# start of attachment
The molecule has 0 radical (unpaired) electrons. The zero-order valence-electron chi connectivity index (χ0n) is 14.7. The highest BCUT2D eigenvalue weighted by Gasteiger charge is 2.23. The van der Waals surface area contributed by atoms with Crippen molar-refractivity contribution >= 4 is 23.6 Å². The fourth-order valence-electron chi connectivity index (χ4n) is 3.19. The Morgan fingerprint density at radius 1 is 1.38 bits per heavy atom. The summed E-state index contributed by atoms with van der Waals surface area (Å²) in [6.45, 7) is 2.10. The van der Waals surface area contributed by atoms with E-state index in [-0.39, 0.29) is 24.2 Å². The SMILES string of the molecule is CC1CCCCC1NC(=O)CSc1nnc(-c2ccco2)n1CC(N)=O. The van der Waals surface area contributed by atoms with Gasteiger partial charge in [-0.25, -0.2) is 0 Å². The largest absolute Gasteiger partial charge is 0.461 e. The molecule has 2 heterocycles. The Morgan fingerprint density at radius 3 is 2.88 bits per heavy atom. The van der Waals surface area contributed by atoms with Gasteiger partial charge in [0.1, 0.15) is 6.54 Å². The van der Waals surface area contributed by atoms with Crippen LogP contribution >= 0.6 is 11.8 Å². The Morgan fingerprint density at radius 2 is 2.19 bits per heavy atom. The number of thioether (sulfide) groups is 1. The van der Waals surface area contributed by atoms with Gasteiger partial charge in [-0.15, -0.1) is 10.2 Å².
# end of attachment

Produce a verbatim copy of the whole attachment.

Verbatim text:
The molecule has 0 radical (unpaired) electrons. The zero-order valence-electron chi connectivity index (χ0n) is 14.7. The highest BCUT2D eigenvalue weighted by Gasteiger charge is 2.23. The van der Waals surface area contributed by atoms with Crippen molar-refractivity contribution >= 4 is 23.6 Å². The fourth-order valence-electron chi connectivity index (χ4n) is 3.19. The Morgan fingerprint density at radius 1 is 1.38 bits per heavy atom. The summed E-state index contributed by atoms with van der Waals surface area (Å²) in [6.45, 7) is 2.10. The van der Waals surface area contributed by atoms with E-state index in [-0.39, 0.29) is 24.2 Å². The SMILES string of the molecule is CC1CCCCC1NC(=O)CSc1nnc(-c2ccco2)n1CC(N)=O. The van der Waals surface area contributed by atoms with Gasteiger partial charge in [-0.25, -0.2) is 0 Å². The largest absolute Gasteiger partial charge is 0.461 e. The molecule has 2 heterocycles. The Morgan fingerprint density at radius 3 is 2.88 bits per heavy atom. The van der Waals surface area contributed by atoms with Gasteiger partial charge in [0.1, 0.15) is 6.54 Å². The van der Waals surface area contributed by atoms with Crippen LogP contribution >= 0.6 is 11.8 Å². The Morgan fingerprint density at radius 2 is 2.19 bits per heavy atom. The number of thioether (sulfide) groups is 1. The van der Waals surface area contributed by atoms with Gasteiger partial charge in [-0.15, -0.1) is 10.2 Å².